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The Unexpected Mill Manager

The Unexpected Mill Manager

Article by Jessica Johnson,
Associate Editor

Nick Bohlke is not what I expected when I walked into the door of M. Bohlke Veneer in Fairfield, Ohio and asked to see him. As I’ve learned navigating through this industry these past several years, it takes all kinds and preconceived notions is not the best way to go into a technical interview.

Still, I was taken aback. First, by his age. 25! Who is already a plant manager-turned president at 25? Second, once I found out his age, by his mature demeanor. This young man is going to be someone to watch in this industry. A graduate of the business school at Loyola University in Chicago, he has fresh ideas for M. Bohlke Veneer’s future. But it’s not just inside the front office where Bohkle feels comfortable. His knowledge of the machinery is well rounded.

Partly because Manfred Bohlke, owner of M. Bohkle Veneer and who is Nick’s grandfather, had Nick work daily in nearly every facet of the business before Nick assumed a management role.

Originally, Nick had no plans to enter the veneer business—going to school for general business administration. But after talking to his grandfather, Nick chose to step into the family business. First in the splicing plant, then the log yard, before finally spending time in the manufacturing plant; little by little he learned the ins and outs.

For some it wouldn’t be unrealistic to assume that the owner’s grandson, who has assumed the title of President of MB Manufacturing, the manufacturing arm of M. Bohlke Veneer, at age 25, would meet some resistance. Instead, walking through the mill with Bohlke, watching him greet people at various stages of the process, from the lift driver to folks on the clipping line, the employees genuinely like him.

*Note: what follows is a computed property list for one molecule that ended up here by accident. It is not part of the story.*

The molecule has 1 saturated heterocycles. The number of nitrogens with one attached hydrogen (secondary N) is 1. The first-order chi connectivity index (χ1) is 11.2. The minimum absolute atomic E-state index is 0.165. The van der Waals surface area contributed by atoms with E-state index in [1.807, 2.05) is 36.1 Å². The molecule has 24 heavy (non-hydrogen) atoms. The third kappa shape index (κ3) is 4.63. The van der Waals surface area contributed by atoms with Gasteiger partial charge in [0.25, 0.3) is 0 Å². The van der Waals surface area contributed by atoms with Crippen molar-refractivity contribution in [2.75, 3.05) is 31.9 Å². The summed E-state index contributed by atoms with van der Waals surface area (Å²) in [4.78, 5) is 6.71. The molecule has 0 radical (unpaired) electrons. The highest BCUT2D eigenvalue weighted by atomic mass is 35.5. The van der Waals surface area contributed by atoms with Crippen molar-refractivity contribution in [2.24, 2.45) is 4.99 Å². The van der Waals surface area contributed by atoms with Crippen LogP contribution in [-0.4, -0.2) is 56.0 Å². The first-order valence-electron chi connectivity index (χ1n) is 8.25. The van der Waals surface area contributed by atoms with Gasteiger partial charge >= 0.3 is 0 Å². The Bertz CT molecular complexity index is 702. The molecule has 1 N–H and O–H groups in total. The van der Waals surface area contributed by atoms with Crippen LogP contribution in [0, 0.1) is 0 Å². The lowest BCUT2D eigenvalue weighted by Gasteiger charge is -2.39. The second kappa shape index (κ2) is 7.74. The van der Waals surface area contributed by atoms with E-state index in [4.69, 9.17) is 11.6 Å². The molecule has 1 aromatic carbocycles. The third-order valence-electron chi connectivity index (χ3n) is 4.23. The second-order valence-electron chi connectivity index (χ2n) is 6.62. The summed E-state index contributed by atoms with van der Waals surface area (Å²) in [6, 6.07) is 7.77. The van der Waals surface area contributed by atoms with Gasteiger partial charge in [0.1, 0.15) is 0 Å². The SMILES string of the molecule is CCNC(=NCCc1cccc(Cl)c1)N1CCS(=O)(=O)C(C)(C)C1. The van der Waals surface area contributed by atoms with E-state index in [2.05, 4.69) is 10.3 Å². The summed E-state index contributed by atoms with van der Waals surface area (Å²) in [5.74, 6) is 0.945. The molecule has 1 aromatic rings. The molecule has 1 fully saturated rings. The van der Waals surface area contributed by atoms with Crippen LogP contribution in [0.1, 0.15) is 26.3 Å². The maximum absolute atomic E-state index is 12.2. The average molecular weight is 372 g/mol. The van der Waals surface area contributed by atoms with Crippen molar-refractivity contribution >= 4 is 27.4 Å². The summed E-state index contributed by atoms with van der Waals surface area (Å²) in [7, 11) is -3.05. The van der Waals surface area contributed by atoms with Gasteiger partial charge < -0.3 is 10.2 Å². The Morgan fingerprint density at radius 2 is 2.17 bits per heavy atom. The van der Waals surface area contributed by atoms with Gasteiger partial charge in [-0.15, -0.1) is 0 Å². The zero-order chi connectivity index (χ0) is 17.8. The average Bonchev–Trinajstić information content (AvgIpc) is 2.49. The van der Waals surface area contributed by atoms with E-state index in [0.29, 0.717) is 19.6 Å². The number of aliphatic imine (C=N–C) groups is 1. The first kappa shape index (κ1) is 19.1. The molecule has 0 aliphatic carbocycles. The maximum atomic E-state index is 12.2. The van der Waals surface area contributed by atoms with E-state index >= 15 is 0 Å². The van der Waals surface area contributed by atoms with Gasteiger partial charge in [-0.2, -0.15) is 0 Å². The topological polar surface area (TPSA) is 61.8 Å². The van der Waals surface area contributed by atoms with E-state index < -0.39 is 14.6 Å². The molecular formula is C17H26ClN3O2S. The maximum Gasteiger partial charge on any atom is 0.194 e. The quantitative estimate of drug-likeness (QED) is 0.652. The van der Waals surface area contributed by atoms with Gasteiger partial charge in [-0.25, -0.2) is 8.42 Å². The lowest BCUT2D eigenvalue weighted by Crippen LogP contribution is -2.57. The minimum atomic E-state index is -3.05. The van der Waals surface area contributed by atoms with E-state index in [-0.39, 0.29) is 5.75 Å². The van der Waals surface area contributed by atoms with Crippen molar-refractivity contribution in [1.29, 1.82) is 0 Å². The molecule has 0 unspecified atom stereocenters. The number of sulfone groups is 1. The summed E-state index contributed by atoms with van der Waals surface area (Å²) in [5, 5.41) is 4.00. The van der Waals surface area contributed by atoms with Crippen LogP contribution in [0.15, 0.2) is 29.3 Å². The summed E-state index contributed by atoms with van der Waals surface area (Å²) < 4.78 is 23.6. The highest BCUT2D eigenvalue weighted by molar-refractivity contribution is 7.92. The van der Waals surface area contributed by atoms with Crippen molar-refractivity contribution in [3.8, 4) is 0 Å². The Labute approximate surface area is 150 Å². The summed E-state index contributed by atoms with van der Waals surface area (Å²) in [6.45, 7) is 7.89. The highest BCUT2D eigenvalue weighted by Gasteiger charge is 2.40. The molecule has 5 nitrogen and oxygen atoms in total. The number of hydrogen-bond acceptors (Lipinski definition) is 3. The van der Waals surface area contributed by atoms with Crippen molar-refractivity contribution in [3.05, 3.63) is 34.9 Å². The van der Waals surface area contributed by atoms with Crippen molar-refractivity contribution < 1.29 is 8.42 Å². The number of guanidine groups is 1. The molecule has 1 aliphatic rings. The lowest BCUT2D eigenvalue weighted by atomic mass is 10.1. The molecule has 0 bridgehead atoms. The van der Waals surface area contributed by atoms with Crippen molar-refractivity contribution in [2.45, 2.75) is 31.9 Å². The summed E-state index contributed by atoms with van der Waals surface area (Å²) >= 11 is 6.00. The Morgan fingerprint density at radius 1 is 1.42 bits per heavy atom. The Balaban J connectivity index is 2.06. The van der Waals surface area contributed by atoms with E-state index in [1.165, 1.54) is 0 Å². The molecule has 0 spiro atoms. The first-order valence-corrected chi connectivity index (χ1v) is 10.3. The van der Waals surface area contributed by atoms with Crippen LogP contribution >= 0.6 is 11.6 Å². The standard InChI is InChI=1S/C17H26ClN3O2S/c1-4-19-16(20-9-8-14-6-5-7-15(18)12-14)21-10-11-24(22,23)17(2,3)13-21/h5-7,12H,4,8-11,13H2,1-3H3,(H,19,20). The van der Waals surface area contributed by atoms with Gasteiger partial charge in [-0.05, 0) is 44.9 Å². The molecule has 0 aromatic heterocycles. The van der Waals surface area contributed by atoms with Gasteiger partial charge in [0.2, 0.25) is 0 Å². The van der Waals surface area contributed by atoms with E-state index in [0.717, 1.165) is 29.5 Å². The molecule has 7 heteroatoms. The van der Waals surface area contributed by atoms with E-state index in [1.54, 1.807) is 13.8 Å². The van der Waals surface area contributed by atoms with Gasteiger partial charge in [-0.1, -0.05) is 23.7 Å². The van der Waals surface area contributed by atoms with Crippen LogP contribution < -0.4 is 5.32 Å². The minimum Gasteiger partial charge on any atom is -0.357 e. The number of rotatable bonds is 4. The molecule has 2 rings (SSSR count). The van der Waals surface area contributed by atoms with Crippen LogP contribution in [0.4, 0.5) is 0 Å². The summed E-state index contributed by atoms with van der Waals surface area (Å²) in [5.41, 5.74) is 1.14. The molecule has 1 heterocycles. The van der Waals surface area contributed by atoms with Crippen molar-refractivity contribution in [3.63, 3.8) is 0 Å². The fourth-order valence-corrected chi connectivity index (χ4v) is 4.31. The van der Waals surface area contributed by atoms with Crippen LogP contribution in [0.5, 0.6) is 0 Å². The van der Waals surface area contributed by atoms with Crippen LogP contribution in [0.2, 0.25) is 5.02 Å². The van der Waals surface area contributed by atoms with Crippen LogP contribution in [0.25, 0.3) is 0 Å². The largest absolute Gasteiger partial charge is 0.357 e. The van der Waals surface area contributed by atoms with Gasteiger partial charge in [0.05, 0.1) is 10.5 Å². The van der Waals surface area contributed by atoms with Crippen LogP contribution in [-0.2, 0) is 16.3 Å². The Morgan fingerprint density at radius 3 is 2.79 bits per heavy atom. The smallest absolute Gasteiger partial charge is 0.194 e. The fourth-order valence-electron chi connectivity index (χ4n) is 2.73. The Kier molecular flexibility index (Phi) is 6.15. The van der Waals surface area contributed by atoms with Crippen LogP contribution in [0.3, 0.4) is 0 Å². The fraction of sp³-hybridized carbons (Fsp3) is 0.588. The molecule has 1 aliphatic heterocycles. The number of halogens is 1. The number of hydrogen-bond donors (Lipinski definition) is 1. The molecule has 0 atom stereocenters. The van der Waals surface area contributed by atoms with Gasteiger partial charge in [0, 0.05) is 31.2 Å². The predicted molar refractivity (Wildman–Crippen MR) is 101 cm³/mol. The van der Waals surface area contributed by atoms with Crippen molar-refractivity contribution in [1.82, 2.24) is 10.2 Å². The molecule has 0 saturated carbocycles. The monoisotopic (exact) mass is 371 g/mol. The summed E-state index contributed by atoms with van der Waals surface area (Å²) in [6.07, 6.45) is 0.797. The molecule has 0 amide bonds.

It’s not hard to see that Bohkle’s warm but firm attitude is respected among colleagues. He will joke with you, but he’s definitely business-minded. As he says, there’s still some skin in the game for him and his family.

When I asked him about being the owner’s grandson and what he thought was important about his family’s business, he barely paused. He told me that one of the most important things about the business was that it is indeed still a family business. His grandfather still walks the halls all day, every day.

Some larger family businesses, Nick noted, gradually move away from the close-knit family business atmosphere and it’s usually okay; the customer base doesn’t notice a big change and the employees are still treated the same. With M. Bohkle Veneer, he says, as a medium sized private business, if they were to ever shift away from their current model, they would lose the personal touch, perhaps disrupt the organization and perhaps the supply chain. “Personal” is who they are.

On one hand, Nick is not just the owner’s grandson. On the other, he’s extremely proud of the fact that he is a member of his family’s impressive business, started in 1966 by his grandfather. At 25, as the story on M. Bohlke Veneer beginning on page 12 will make you aware, Nick has a lot to say grace over.

That Nick stayed with the family business is great news, not just for M. Bohlke Veneer, but for the wood products industry overall.

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